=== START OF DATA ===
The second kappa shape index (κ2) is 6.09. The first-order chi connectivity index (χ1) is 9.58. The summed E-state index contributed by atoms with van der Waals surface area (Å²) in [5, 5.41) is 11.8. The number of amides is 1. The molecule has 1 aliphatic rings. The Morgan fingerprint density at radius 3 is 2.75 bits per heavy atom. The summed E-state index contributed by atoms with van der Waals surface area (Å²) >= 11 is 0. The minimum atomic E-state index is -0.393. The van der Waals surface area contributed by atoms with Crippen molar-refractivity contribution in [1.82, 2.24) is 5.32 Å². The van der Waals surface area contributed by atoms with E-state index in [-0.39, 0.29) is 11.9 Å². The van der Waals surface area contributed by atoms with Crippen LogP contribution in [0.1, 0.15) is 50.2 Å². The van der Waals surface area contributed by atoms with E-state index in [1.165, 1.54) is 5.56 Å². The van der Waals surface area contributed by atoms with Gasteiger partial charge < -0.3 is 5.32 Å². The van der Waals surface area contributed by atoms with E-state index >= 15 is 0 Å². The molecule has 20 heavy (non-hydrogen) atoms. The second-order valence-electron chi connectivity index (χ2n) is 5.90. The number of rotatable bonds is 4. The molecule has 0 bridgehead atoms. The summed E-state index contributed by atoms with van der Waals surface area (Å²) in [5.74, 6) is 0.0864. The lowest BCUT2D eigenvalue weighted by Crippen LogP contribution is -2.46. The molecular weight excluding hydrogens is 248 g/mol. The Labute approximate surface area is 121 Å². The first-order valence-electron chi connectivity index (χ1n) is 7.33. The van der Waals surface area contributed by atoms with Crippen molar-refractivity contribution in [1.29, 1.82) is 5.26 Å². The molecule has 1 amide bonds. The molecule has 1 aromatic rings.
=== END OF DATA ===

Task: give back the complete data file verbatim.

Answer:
The second kappa shape index (κ2) is 6.09. The first-order chi connectivity index (χ1) is 9.58. The summed E-state index contributed by atoms with van der Waals surface area (Å²) in [5, 5.41) is 11.8. The number of amides is 1. The molecule has 1 aliphatic rings. The Morgan fingerprint density at radius 3 is 2.75 bits per heavy atom. The summed E-state index contributed by atoms with van der Waals surface area (Å²) >= 11 is 0. The minimum atomic E-state index is -0.393. The van der Waals surface area contributed by atoms with Crippen molar-refractivity contribution in [1.82, 2.24) is 5.32 Å². The van der Waals surface area contributed by atoms with E-state index in [-0.39, 0.29) is 11.9 Å². The van der Waals surface area contributed by atoms with Crippen LogP contribution in [0.1, 0.15) is 50.2 Å². The van der Waals surface area contributed by atoms with E-state index in [1.165, 1.54) is 5.56 Å². The van der Waals surface area contributed by atoms with Gasteiger partial charge < -0.3 is 5.32 Å². The van der Waals surface area contributed by atoms with E-state index >= 15 is 0 Å². The molecule has 20 heavy (non-hydrogen) atoms. The second-order valence-electron chi connectivity index (χ2n) is 5.90. The number of rotatable bonds is 4. The molecule has 0 bridgehead atoms. The summed E-state index contributed by atoms with van der Waals surface area (Å²) in [5.74, 6) is 0.0864. The lowest BCUT2D eigenvalue weighted by Crippen LogP contribution is -2.46. The molecular weight excluding hydrogens is 248 g/mol. The Labute approximate surface area is 121 Å². The first-order valence-electron chi connectivity index (χ1n) is 7.33. The van der Waals surface area contributed by atoms with Crippen molar-refractivity contribution in [1.29, 1.82) is 5.26 Å². The molecule has 1 amide bonds. The molecule has 1 aromatic rings.